Virtual Worlds a Long Way from the Web
In Neal Stephensons seminal 1992 cyberpunk novel "Snow Crash," Hiro Protagonist, the, uh, protagonist of the story, is a struggling pizza delivery guy. He is also a well-known, powerful celebrity with killer samurai sword capabilities.
How is he both of these things at the same time? Easy. In the real world, Hiro is a pizza delivery guy, and in the virtual world of the Metaverse, he is a powerful samurai celebrity. Today, similar scenarios are playing out in our own world.
That quiet and reserved woman who barely talks to anyone at lunch runs a flashy and popular nightclub in the virtual world of Second Life. And that slightly smarmy sales guy who seems to be a jock is a powerful elven wizard in the World of Warcraft MMOG (massively multiplayer online game).
Sure, to many in business these virtual worlds seem to be little more than video games where people hide from the real world. But an awful lot of business is already being done in these virtual worlds and even more will be done in the near future.
However, while virtual worlds such as Second Life and There.com have made great strides in creating highly immersive environments, they are still a long way from the ubiquity or the power of Stephensons Metaverse. They also face considerable hurdles before they can become as ubiquitous and easy to use as the Web is today.
To me, hurdle No. 1 is the environments themselves. These arent small, lightweight applications such as a little Flash program. These are essentially big video games that are large downloads and that can use considerable system and network resources. Its one thing to be at work and have an IM application running on the side. Trying to do work while also having Second Life running is nearly impossible.
Another hurdle is ease of use. As a regular gamer I didnt have too much trouble getting the hang of environments such as Second Life, but Ive seen plenty of other generally savvy computer users at a complete loss at what to do when entering such virtual worlds. This is why so many people who try them out leave early, often never to return.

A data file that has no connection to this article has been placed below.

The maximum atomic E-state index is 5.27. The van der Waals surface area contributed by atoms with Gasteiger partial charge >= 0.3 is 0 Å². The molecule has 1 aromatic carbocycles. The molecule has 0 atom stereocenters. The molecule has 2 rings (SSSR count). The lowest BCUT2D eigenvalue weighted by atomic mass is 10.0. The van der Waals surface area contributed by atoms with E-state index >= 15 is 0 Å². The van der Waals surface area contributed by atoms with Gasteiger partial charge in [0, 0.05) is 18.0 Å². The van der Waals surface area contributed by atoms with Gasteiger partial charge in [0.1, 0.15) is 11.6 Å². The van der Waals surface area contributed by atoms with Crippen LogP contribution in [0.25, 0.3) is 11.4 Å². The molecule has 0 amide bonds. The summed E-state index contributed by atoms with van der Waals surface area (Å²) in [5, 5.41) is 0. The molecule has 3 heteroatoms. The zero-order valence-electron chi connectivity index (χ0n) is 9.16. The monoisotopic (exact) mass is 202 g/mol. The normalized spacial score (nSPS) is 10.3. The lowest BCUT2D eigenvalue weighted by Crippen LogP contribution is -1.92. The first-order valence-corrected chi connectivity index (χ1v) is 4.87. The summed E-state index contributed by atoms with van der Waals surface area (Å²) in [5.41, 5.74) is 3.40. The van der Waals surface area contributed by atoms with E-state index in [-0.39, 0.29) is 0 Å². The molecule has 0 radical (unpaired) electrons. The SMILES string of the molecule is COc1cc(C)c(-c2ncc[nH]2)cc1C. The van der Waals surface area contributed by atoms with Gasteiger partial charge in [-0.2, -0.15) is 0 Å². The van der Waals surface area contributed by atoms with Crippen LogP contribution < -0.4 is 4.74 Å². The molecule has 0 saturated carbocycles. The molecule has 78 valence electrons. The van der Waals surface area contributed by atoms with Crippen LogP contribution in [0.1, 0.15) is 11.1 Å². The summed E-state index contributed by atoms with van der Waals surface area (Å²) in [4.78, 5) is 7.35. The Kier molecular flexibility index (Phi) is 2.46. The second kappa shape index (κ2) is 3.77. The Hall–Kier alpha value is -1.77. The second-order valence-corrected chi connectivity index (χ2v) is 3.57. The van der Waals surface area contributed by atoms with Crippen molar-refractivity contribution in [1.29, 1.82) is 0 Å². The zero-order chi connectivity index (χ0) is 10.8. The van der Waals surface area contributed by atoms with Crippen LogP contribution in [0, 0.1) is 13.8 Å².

Finally, there is the fact that these worlds are distinct islands that dont touch each other in any way. If you need to work in more than one of these, youll need to install multiple virtual world applications, create new avatars in each and have a completely new identity or try to port your other virtual world identity to new worlds.
All of these, along with other hurdles, are currently keeping virtual worlds from being as ubiquitous as the Web. But still, many companies are already creating virtual identities for themselves. Go into worlds such as Second Life and youll see offices for real-world companies, attend meetings and press conferences, and, of course, see lots of what are essentially virtual world advertisements.
This doesnt even count the social networking that occurs in these worldswithout a doubt, there have been big business deals that were done between two virtual avatars. This also doesnt count the essentially "intranet" deployments that are only visible to employees and partners of a specific company.
So should you rush your business into these virtual worlds right away? Not necessarily. There are still many things about business that dont translate well to virtual worlds and, despite the millions using these environments, there are still far more people who dont use them.
In my opinion, these worlds wont really take off until they are easier to use, interchangeable and easy to deploy and install. Still, I would recommend getting to understand these virtual worlds and where they will be heading in the next several years. In many ways, the technology in these worlds is like the early days of the Web.
But one thing I wouldnt do is dismiss these worlds as some place where only geeky loners hang out instead of doing things in the real world. After all, lots of people said the same thing about the Web back in its early days.
Croquet is an open-source project to create a ubiquitous and open virtual world operating system.
The Lindex tracks the monetary market within the virtual world of Second Life.
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